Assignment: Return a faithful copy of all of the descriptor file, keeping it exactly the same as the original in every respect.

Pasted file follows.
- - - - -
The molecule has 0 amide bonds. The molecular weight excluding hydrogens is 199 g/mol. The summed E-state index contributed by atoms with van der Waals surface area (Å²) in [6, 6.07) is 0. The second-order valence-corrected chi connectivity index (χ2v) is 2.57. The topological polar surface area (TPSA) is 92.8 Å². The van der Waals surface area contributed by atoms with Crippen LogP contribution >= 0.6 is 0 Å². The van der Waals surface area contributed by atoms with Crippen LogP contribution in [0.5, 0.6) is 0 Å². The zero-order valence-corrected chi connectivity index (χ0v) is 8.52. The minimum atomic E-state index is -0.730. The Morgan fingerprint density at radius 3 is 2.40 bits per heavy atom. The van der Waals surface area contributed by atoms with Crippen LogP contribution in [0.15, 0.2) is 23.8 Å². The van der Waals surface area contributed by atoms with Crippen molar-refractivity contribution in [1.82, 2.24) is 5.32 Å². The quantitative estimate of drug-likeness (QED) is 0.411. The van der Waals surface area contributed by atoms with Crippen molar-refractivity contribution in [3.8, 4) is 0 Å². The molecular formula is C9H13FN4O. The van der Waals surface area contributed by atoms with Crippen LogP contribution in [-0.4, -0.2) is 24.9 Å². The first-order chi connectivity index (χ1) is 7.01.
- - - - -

The molecule has 0 amide bonds. The molecular weight excluding hydrogens is 199 g/mol. The summed E-state index contributed by atoms with van der Waals surface area (Å²) in [6, 6.07) is 0. The second-order valence-corrected chi connectivity index (χ2v) is 2.57. The topological polar surface area (TPSA) is 92.8 Å². The van der Waals surface area contributed by atoms with Crippen LogP contribution >= 0.6 is 0 Å². The van der Waals surface area contributed by atoms with Crippen LogP contribution in [0.5, 0.6) is 0 Å². The zero-order valence-corrected chi connectivity index (χ0v) is 8.52. The minimum atomic E-state index is -0.730. The Morgan fingerprint density at radius 3 is 2.40 bits per heavy atom. The van der Waals surface area contributed by atoms with Crippen LogP contribution in [0.15, 0.2) is 23.8 Å². The van der Waals surface area contributed by atoms with Crippen molar-refractivity contribution in [1.82, 2.24) is 5.32 Å². The quantitative estimate of drug-likeness (QED) is 0.411. The van der Waals surface area contributed by atoms with Crippen molar-refractivity contribution in [3.8, 4) is 0 Å². The molecular formula is C9H13FN4O. The van der Waals surface area contributed by atoms with Crippen LogP contribution in [-0.4, -0.2) is 24.9 Å². The first-order chi connectivity index (χ1) is 7.01.